CHICAGO (January 28, 2010) - Trustwave, the leading provider of on-demand data security and payment card industry compliance management solutions to businesses and organizations throughout the world, announces that two of the company's information security experts will deliver briefings at ShmooCon, February 5-7, 2010, in Washington, D.C. The presentations will be delivered by members of SpiderLabs, the advanced security team at Trustwave responsible for incident response and forensics, penetration testing, application security and security research.
Zack Fasel and Matthew Jakubowski, both Security Consultants, will deliver, A Tale of Infrastructure Weaknesses in Distributed Wireless Communication Services, which will look at the inherent security risks of distributing trusted end-user hardware devices to consumers for personal use.
Wireless communication providers have designed and issued distributed wireless communication devices to help increase wireless coverage for consumers - a mini cell phone tower for the individual user. While this does increase customer satisfaction, it introduces a major security risk into the general marketplace if the wireless devices are not properly secured by the manufacturers.
Cell phones are programmed to trust the cell tower. The cell phone does not possess business logic to avoid connecting to a wireless device, acting as a tower, which has experienced tampering. Therefore, if a malicious user tampers with a wireless device, the cell phone inherently trusts that tower. It is in this instance that other user phones could potentially connect to the compromised cell tower and trust it as it would the rest of the network, which would include calls and data traffic. Theoretically, an attacker can sniff data traffic as it traverses the fake network and obtain confidential, proprietary or personally identifiable information.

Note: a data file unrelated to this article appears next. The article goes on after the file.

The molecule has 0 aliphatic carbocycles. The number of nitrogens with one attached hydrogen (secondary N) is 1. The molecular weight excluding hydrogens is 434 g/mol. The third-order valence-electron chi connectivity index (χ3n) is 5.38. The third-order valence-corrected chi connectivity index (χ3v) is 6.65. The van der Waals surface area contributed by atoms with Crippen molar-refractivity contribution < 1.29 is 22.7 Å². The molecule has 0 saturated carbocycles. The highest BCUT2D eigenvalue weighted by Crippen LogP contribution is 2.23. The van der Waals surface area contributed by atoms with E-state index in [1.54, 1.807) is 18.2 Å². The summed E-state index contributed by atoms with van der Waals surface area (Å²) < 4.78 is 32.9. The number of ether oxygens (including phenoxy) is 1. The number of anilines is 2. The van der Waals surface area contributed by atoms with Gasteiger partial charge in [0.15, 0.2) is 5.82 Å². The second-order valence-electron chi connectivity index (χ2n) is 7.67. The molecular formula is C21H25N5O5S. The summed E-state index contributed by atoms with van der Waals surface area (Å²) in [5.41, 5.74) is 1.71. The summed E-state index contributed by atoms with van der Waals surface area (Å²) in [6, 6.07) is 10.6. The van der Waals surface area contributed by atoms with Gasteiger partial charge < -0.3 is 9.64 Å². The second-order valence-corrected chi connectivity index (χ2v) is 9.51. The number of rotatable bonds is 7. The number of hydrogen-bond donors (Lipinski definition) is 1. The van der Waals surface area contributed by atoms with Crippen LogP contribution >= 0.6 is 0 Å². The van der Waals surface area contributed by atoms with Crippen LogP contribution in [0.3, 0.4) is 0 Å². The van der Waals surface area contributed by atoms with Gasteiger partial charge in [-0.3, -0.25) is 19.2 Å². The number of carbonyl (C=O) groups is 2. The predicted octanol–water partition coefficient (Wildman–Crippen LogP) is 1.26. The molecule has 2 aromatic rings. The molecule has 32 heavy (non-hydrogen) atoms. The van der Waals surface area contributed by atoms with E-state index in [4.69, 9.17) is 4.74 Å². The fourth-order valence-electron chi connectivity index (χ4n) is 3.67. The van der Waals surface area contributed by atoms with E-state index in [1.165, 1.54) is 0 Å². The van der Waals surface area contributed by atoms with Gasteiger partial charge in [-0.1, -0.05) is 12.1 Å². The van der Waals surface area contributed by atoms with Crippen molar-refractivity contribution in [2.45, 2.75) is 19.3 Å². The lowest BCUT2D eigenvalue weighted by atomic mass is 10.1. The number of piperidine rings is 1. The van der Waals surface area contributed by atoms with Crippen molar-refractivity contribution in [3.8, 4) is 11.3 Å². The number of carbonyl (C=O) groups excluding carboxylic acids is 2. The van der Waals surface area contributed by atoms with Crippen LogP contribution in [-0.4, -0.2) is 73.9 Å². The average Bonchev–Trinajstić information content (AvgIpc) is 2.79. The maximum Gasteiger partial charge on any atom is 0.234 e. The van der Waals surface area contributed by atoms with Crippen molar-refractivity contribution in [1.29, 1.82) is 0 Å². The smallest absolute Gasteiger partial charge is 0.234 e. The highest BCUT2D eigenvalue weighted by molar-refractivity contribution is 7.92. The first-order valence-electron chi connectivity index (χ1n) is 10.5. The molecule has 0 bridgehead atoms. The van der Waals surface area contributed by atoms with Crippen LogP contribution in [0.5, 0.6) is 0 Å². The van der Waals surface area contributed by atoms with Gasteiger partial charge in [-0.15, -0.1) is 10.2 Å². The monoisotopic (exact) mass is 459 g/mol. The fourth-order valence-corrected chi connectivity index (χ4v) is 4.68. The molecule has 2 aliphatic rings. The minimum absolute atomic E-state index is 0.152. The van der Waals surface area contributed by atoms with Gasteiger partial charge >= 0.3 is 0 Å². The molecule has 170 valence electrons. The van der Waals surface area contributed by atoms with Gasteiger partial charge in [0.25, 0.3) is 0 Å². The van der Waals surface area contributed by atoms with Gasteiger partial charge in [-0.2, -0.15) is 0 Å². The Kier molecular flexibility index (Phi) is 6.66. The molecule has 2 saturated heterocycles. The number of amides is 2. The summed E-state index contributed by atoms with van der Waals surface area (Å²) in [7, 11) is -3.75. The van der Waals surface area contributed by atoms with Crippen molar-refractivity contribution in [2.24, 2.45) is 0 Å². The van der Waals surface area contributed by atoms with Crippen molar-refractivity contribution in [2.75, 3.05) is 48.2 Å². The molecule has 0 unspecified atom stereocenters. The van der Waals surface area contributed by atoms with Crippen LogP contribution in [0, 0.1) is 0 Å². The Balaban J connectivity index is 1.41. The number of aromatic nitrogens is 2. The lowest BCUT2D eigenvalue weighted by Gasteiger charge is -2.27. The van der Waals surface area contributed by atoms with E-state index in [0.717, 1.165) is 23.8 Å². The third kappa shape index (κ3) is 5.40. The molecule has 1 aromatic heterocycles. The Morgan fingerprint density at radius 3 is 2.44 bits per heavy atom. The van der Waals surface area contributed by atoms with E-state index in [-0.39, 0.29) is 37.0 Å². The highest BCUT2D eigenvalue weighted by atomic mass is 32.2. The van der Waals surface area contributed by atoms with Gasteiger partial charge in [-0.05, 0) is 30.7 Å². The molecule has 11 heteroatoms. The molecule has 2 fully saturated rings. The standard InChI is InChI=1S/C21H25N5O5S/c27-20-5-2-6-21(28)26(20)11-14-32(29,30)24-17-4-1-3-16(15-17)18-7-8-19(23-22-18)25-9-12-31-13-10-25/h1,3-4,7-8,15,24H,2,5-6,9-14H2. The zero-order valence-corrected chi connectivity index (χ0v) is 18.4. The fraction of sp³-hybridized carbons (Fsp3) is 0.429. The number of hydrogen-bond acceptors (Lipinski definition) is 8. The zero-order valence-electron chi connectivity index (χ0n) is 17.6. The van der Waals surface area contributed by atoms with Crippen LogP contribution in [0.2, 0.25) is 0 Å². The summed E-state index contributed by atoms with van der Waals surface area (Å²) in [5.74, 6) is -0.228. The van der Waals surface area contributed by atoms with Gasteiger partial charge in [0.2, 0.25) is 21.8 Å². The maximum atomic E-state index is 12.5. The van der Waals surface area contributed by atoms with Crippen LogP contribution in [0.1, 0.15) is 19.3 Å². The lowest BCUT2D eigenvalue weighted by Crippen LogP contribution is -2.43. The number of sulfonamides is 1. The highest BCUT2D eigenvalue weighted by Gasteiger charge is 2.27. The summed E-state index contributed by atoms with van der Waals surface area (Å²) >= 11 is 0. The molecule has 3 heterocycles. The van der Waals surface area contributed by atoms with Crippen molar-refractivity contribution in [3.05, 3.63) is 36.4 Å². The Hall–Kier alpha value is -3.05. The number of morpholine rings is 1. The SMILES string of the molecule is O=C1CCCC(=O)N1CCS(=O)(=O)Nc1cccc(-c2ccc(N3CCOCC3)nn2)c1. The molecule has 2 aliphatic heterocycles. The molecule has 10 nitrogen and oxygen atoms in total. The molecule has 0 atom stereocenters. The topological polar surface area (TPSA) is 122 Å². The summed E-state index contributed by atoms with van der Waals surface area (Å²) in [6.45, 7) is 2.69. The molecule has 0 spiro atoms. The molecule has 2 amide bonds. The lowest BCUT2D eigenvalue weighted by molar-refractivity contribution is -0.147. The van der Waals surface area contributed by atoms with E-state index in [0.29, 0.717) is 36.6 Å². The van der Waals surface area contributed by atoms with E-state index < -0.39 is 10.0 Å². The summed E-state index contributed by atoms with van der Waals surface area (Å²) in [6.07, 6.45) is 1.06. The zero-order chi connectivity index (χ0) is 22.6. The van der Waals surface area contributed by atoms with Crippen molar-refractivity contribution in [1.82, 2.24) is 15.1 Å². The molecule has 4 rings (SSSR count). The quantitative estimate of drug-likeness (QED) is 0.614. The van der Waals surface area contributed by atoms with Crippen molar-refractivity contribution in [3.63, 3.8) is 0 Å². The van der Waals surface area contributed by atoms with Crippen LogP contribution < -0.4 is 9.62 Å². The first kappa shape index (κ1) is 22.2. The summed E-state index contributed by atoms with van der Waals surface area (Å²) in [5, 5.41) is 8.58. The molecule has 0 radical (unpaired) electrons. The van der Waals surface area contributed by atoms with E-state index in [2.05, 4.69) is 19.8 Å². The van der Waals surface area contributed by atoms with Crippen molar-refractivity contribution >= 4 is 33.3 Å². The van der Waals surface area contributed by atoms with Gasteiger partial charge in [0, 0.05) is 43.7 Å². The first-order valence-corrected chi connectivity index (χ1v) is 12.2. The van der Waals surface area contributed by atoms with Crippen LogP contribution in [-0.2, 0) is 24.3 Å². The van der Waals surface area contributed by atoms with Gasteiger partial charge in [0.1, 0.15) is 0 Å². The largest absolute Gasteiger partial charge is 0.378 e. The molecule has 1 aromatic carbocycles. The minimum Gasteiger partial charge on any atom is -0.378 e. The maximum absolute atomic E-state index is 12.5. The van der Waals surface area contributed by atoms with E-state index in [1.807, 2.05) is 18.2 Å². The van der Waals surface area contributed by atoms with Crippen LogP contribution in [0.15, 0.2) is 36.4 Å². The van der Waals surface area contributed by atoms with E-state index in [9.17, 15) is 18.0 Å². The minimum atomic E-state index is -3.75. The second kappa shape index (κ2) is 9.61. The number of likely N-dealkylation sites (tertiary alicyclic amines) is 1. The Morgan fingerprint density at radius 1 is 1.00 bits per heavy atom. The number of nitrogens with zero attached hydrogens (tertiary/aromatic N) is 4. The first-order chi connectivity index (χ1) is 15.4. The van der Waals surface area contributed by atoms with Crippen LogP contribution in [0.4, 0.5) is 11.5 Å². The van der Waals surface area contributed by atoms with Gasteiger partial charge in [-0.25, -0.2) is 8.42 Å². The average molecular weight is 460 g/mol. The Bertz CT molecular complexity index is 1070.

Additionally, Fasel and Jakubowski will provide theoretical evidence that this is an infringement on privacy. Each cell phone has its own unique identification number. For those malicious users that tamper with a wireless device and create a fake tower, they can then monitor the movement of people based on their unique cell phone identification number. While this is not a security implication, it is a loss of privacy.
"Cell carriers are deploying wireless communication devices to help businesses and consumers stay connected where traditional networks cannot reach," says Robert J. McCullen, chairman and CEO of Trustwave. "Confidential data is being transmitted across these networks in increasing capacity, without concern for securing the entire infrastructure, which could result in the loss of proprietary or personally identifiable data."About Trustwave
Trustwave is a leading provider of on-demand and subscription-based information security and payment card industry compliance management solutions to businesses and government entities throughout the world. For organizations faced with today's challenging data security and compliance environment, Trustwave provides a unique approach with comprehensive solutions that include its flagship TrustKeeper® compliance management software and other proprietary security solutions including SIEM , WAF , EV SSL certificates and secure digital certificates . Trustwave has helped hundreds of thousands of organizations-ranging from Fortune 500 businesses and large financial institutions to small and medium-sized retailers-manage compliance and secure their network infrastructures, data communications and critical information assets. Trustwave is headquartered in Chicago with offices throughout North America, South America, Europe, Africa, Asia and Australia. For more information, visit https://www.trustwave.com .